It’s not the Bulls whom Jackson’s Knicks are chasing quite yet as much as competitiveness and respectability. There’s been much talk about the new coach, Derek Fisher, who played for Jackson. There are the questions about the triangle offensive system being implemented and the possibilities for the Knicks. Jackson is in his first tenure in club management after becoming the winningest championship coach in NBA history with the Bulls and Lakers. But he sees possibilities for the Bulls’ opening night opponents.
“We want to see ourselves in a playoff situation at the end of this season,” said Jackson. “I think we are underrated; I think we are rated lower than we are going to be.”
The Knicks under Jackson quickly turned over about half their roster. So they should have a better spirit, though Jackson agrees with observers that it will be slow at first as players become more comfortable with the new system, that they may think before reacting, which isn’t ideal for basketball.
Yet, Jackson also has an intriguing plan for the Knicks’ future just because of the system of play. The conventional wisdom is you need another star to join Anthony for ultimate success (Jackson, by the way, isn’t an advocate of players being recruiters). But the Bulls built around Michael Jordan only going through the draft, the Lakers were able to make a trade for Gasol, who wasn’t viewed as a star. And a team like the Suns is an example of using a system of play (Mike D’Antoni’s speed game) and adding players who fit that system and might not work elsewhere and leading the conference in wins without signing the stars of the game. The Knicks could have substantial salary cap room next summer and in years to come. But Jackson believes his team can have success even without adding one of the few elite superstars of the game.
“When you play a system of offense like we have we know what we need,” said Jackson. “We know what will help us. So we can be pretty specific in what we have to go out and find in players that will help us move forward. I think that’s where we might have a little advantage; maybe not have to spend so much, maybe not have to get the superstar or franchise player, but people who are real solid players who we want to come in and they want to be part of a championship and play on the team.
“We’re trying to build some chemistry here and bring some hope and develop this team in the process,” said Jackson. “Our organization has invested in a D-league team. We’re decidedly trying to develop players because we think you have to do the development aspect of players. You have to do free agency to try to bring in talent that can fit with players you have and the draft, where you pick up young talent that brings the future to the franchise. We have our first round pick next year and X amount of dollars maybe to be flexible when free agency happens next summer. So we’re thinking while this isn’t a wash year, this is a year we learn how to play together and build something together. We don’t see our team in the championship caliber; we see our team in the playoffs.”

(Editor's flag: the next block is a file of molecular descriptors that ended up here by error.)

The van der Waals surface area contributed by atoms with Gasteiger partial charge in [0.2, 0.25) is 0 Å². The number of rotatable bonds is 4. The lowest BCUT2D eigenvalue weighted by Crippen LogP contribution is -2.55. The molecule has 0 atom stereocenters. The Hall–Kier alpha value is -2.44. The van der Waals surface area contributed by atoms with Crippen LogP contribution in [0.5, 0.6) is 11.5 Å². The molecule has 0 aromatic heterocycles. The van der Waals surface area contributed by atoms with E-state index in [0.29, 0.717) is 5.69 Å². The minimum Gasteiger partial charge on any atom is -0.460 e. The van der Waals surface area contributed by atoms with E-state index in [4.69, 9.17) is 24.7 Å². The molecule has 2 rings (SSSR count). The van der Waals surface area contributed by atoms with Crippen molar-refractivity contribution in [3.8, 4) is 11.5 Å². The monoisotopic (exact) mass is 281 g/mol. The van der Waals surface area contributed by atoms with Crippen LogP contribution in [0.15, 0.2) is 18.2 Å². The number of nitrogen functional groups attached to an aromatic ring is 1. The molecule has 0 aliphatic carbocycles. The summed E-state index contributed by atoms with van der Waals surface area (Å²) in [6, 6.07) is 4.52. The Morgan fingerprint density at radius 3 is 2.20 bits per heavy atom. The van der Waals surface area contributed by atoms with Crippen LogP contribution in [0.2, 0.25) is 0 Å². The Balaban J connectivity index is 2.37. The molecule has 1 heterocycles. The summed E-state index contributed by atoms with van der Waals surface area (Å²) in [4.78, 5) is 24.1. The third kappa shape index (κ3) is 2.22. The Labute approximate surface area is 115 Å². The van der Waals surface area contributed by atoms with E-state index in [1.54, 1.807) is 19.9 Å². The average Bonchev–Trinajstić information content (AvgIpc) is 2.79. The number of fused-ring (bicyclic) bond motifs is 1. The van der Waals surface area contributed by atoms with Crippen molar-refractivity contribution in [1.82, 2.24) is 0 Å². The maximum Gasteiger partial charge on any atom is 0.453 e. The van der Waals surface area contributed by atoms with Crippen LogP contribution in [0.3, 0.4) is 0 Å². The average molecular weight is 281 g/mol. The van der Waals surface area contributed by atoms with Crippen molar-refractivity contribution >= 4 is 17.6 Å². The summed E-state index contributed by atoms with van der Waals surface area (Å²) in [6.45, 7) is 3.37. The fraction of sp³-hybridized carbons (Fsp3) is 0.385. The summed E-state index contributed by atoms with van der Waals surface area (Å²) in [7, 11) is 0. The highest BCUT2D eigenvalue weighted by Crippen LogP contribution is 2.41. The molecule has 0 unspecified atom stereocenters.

It’s not inconceivable as the Knicks have an MVP caliber player in Anthony, a former top reserve in J.R. Smith, a clever guard in Jose Calderon, young athletes in Iman Shumpert and Tim Hardaway and a veteran like Amar’e Stoudemire, whose health seemed better late last season.
“I’m a novice at this, but we put our money on Carmelo Anthony as a player of the future of this team,” said Jackson. “Even though he’s 30, we felt he could carry our franchise as we build. And we could pick up some pieces as we go through to bring us back to a competitive level. We had an opportunity to trade a player that is valuable and had a high salary in Tyson Chandler and a point guard in Raymond Felton and got back two players we think can help us a little bit in that direction and save some money in the process and also got some draft picks as a result. So we’re trying to work both areas and this year we had one cap level free agent space, which in this day and age got us a guy who can play a little bit of starting and some backup four and five in Jason Smith. And we got a few rookies and two guards in Jose Calderon and Shane Larkin. And Samuel Dalembert is a big guy in the center to replace Tyson. So as a result we’re trying to put things together, put together a competitive team we think is going to take a little while to play together (because) they are new.
“(You’re) going to see a team trying to think their way into some things in a game in which you have to be very reactive,” noted Jackson. “So they’ll still be thinking on their feet a little bit while they are learning how to operate in this system and how to bring out the system’s strengths. Which is ball movement, player movement. You have to have spacing… and changes have to happen for some players, particularly our power forwards who have to play a wing role. Our guards have to be able to play in a two guard(s) role. The team will get in these situations where they’ll have a dearth or drought and things will happen that look a little stilted. But they usually find their way out of it. There’s maybe three or four minutes things happen; they may lose a lead or they may get in a deficit situation. But they have showed resiliency. We have some scorers on this team who can shoot the lights out. So we have enough fire power, I think, to keep ourselves in games and maybe learn how to play toward the ends of them. That’s where the real critical part is going to be, our end game.
“As you know,” said Jackson, “a lot of the NBA game (comes) down to the last six minutes and that’s where you really have to figure that out. Fortunately we have guys who can score at the end, Carmelo, if we can figure out exactly how to use him.”
The one time rivals, both in the 90s and last summer, meet again Wednesday. Who knows where it will lead.